28 August 2012
Last week the chair of the Australian Law Enforcement Integrity select committee called for an anti-corruption agency to be set up. She wants to reinforce enforcement by the Australian Federal Police and the Crime Commission, and strengthen the investigation of malpractice by federal agencies. This is part of the fall-out from the involvement of two subsidiaries of the Reserve Bank in corrupt activities. Senior staff at Note Printing Australia and Securency, have acknowledged that payments were made to foreign officials to gain contracts.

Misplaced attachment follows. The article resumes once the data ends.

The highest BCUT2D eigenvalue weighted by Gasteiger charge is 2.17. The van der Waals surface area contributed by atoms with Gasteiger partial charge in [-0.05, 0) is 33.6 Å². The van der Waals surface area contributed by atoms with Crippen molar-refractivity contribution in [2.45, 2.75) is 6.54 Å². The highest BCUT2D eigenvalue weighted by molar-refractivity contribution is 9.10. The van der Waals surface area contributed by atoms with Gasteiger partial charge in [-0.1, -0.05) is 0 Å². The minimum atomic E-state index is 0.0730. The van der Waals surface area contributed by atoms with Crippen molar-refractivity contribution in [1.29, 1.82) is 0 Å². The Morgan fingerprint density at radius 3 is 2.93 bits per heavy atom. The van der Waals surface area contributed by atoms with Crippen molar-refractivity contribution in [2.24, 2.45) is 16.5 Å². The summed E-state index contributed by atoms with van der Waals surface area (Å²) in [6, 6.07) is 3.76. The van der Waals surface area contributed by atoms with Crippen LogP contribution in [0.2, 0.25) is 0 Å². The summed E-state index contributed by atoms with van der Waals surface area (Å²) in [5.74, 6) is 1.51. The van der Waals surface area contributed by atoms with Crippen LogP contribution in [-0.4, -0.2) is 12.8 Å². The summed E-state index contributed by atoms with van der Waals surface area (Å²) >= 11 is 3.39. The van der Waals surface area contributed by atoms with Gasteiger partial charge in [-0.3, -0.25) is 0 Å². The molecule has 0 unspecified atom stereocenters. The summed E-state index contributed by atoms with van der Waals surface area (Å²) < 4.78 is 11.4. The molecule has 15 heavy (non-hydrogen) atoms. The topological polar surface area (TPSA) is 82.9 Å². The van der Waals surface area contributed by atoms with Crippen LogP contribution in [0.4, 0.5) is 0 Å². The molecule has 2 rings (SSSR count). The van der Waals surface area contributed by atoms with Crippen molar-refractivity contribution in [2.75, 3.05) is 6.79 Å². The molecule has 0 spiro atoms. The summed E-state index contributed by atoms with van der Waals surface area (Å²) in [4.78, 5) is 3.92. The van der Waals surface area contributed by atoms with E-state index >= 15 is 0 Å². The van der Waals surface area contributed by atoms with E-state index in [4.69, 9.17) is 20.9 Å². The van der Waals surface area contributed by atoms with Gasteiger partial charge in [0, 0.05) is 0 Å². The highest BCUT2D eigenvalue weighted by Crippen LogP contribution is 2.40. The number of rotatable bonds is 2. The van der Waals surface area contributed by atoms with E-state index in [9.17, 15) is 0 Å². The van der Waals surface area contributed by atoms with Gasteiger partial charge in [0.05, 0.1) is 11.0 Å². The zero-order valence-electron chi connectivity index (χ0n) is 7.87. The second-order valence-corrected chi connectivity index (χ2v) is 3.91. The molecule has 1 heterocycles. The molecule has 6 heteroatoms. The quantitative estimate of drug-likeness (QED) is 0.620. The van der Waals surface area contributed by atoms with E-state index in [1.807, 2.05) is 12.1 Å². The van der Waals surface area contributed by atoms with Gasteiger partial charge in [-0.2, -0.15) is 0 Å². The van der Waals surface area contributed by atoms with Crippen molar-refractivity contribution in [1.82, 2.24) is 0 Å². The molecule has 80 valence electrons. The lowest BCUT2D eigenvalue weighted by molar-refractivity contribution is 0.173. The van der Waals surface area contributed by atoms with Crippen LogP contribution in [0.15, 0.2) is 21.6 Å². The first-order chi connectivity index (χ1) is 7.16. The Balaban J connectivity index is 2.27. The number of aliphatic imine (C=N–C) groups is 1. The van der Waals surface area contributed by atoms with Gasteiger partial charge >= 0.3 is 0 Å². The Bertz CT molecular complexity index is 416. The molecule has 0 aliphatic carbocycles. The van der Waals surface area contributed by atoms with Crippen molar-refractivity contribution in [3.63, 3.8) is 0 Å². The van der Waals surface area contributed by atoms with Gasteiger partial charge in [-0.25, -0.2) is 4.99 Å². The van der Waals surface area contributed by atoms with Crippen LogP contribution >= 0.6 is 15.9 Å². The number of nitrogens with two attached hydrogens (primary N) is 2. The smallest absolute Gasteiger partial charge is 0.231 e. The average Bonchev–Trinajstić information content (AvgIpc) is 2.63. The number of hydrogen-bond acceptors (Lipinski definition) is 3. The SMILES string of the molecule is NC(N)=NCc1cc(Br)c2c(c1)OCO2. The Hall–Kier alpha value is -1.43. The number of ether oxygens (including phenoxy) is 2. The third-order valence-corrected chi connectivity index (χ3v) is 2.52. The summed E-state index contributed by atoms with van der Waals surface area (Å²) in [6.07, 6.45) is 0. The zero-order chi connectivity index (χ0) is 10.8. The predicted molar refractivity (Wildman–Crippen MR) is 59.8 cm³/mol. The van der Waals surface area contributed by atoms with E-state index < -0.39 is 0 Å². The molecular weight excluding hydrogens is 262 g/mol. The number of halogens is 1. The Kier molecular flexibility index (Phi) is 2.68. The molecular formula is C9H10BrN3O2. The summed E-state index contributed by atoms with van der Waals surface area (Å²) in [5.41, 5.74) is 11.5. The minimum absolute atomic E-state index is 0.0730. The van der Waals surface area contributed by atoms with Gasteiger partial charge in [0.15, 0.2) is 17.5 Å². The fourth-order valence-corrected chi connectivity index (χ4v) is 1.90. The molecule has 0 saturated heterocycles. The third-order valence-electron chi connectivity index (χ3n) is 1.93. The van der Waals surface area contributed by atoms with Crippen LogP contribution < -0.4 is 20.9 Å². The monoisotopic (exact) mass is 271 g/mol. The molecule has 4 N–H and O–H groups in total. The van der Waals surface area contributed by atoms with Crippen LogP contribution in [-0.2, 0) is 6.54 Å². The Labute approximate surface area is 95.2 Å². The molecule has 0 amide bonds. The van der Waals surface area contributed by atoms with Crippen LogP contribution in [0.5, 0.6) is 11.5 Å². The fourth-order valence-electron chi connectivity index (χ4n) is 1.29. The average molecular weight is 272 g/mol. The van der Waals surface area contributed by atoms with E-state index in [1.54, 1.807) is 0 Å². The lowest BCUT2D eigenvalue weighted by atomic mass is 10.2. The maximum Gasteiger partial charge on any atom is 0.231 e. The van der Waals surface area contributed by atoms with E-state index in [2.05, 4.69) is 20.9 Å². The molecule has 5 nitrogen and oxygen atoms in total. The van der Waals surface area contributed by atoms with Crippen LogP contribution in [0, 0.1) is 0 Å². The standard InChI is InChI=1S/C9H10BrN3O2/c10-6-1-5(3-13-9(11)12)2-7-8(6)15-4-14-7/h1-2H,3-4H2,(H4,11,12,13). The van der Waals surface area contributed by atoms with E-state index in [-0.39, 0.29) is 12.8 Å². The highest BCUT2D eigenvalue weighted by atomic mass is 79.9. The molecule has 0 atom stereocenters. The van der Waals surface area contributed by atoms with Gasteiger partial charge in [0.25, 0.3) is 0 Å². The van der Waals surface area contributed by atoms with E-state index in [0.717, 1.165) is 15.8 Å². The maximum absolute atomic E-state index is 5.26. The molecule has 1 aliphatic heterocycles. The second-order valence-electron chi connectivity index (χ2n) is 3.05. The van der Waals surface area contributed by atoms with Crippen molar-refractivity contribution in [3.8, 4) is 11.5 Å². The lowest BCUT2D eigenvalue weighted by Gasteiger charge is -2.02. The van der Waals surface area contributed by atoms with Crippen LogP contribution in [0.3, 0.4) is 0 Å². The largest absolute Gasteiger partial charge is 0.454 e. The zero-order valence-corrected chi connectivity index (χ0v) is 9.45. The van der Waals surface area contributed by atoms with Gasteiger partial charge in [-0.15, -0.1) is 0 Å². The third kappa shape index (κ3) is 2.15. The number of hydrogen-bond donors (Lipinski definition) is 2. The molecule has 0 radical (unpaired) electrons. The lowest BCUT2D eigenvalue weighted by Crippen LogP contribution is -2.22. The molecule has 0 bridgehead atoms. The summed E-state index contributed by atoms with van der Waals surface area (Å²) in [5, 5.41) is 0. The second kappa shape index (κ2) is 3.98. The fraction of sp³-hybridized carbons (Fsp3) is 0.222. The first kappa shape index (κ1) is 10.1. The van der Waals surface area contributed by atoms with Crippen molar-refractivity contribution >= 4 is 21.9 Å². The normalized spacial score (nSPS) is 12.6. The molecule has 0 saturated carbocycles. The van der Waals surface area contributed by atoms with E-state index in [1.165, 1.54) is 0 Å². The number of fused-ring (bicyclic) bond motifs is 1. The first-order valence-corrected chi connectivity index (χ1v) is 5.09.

The Australian Securities and Investment Commission has said that it doesn’t intend to prosecute Securency for securities offences, although both NPA and Securency entered guilty pleas in October last year to charges of conspiring to bribe government decision makers in Vietnam, Malaysia, Nepal and Nigeria.
The select committee chair felt that these revelations “…have laid bare the gaping hole in the oversight of the Commonwealth public sector…,”
The Reserve Bank Governor told a select committee last week that the Bank had responded appropriately to authorities and that there had been no cover up.
The Accountability Round Table, chaired by a former Victorian Supreme Court judge and made up of politicians, academics and lawyers supports the call for a federal anti-corruption body. The Greens leader is also supportive, advocating a federal equivalent of the various State corruption commissions.